The Lightning-Strike, or, Sources of Inspiration

I am always curious about what inspired writers to become writers.  If there was a particular book or author that made someone say, “this is it, this is what I have to do with my life,” and if there was one or two books/authors, in particular, I love finding out which ones.

I can pinpoint my inspiration to three books/authors.  When I was 8 or 9 years old, my dad gave me one of the best presents he has ever given me, even to this day.  He wasn’t around much because my parents are divorced and had been since I was 3 yrs old, but these particular presents had a huge impact on me.  He gave me the Complete Works of Edgar Allen Poe (his personal favorite) and the Complete Poems of Emily Dickinson. To say I devoured them would be a gross understatement.  To say that my dad was the reason for my love of the written word would be hugely inaccurate, because it was my mother who bought me most of the books I owned, and it was mother’s enormous personal library that admired as a child, and it was my mother who read to me every chance she could.  That being said, Edgar Allen Poe and Emily Dickinson were revelations to me.  They both brought me wholly awake to poetry (still one of my loves, though my own poetry isn’t much worth mentioning), and Poe began my love for psychological horror (which, years later, brought me to Lovecraft).

Those two books from my dad nudged me persistently toward writing (especially, but not only, poetry).  However, the final and greatest push came from my mom’s personal library.  J.R.R. Tolkien.  In the fourth grade I read The Hobbit and The Lord of the Rings in quick succession.  And I was struck by lightning.  I knew, I KNEW, that THIS was it. This was what I had to do.  Period.  And I never looked back.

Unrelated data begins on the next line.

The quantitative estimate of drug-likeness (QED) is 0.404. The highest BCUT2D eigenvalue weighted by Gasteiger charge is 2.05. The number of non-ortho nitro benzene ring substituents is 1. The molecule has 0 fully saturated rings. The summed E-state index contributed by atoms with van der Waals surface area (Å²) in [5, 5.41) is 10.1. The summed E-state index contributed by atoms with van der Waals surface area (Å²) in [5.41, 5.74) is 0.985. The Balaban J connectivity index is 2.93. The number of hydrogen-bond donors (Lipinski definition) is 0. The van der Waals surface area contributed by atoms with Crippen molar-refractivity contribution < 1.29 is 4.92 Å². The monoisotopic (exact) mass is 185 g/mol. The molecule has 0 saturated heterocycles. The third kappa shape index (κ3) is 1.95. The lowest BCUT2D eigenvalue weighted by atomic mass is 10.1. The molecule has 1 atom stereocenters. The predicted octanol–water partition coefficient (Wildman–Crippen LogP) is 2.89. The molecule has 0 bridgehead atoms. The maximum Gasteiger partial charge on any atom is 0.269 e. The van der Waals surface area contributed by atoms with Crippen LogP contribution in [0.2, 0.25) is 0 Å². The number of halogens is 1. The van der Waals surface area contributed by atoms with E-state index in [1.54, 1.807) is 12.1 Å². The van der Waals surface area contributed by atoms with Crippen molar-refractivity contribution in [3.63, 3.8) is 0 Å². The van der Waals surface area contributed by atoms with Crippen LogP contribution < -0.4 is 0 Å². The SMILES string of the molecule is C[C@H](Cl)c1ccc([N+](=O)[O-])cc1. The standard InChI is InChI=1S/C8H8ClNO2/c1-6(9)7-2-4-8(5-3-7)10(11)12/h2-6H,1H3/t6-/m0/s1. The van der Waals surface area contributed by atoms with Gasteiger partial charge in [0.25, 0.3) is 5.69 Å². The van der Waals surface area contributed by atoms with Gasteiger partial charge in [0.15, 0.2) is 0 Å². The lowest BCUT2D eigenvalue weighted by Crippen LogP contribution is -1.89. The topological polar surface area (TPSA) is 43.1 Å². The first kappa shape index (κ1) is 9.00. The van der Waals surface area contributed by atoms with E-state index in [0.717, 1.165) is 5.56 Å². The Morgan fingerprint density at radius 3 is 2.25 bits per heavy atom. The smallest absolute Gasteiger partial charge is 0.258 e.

I would love to know if other writers have similar stories, and what particular books or authors made them feel as if they had been struck by lightning.  I would love to learn what got Tolkien started, or Roger Zelazny, or William Gibson, or Michael Crichton.    And what about the newbies like me?  And what about the people who are even younger than me, who have perhaps been raised on an entirely different group of authors than I was?

This question is related to the previous blog about the anxiety of influence, but it isn’t the exact same question.  Admittedly, Tolkien, who was my lightning-strike, is (as I already mentioned) one my greatest sources of influence-anxiety.  The topics, themes, characters, and settings I write about are all influenced by him, and even my stylistic choices have some echo of Tolkien.  But, while I definitely consider Poe and Dickinson as my other two original inspirations, I do not think they greatly influence my actual writing now.  Is this true for everyone?  Do we always/sometimes/never gather inspiration and anxiety from the some places?  What say you?

(Side Note: I had this scheduled to publish on Fri, Feb 25th at noon, but apparently I need to more carefully figure out how to do that, since it obviously didn’t ACTUALLY get posted.  *sigh* )

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2 thoughts on “The Lightning-Strike, or, Sources of Inspiration

  1. Amanda, what a lovely post. Thanks for sharing your lightening bolt moment. I don’t know that I have a defining moment. I really told people I was going to be a writer at 3. I wrote a lot of mystery stories. I read my mom’s collection of old school Jerry West Happy Hollister series. My biggest ah-ha writer to writer moment was finding an Adrienne Rich poetry book in the NYU bookstore. I copied her style and have pretty much used her book “The Fact of a Doorframe” as my writing bible since.

    • Ah, Adrienne Rich is one of my all-time favorites, but I didn’t discover her until high school. My poetry background was fairly limited to the “classics” as a child. Poetry is not my mother’s thing, and her library was my main source of reading material for a long time.

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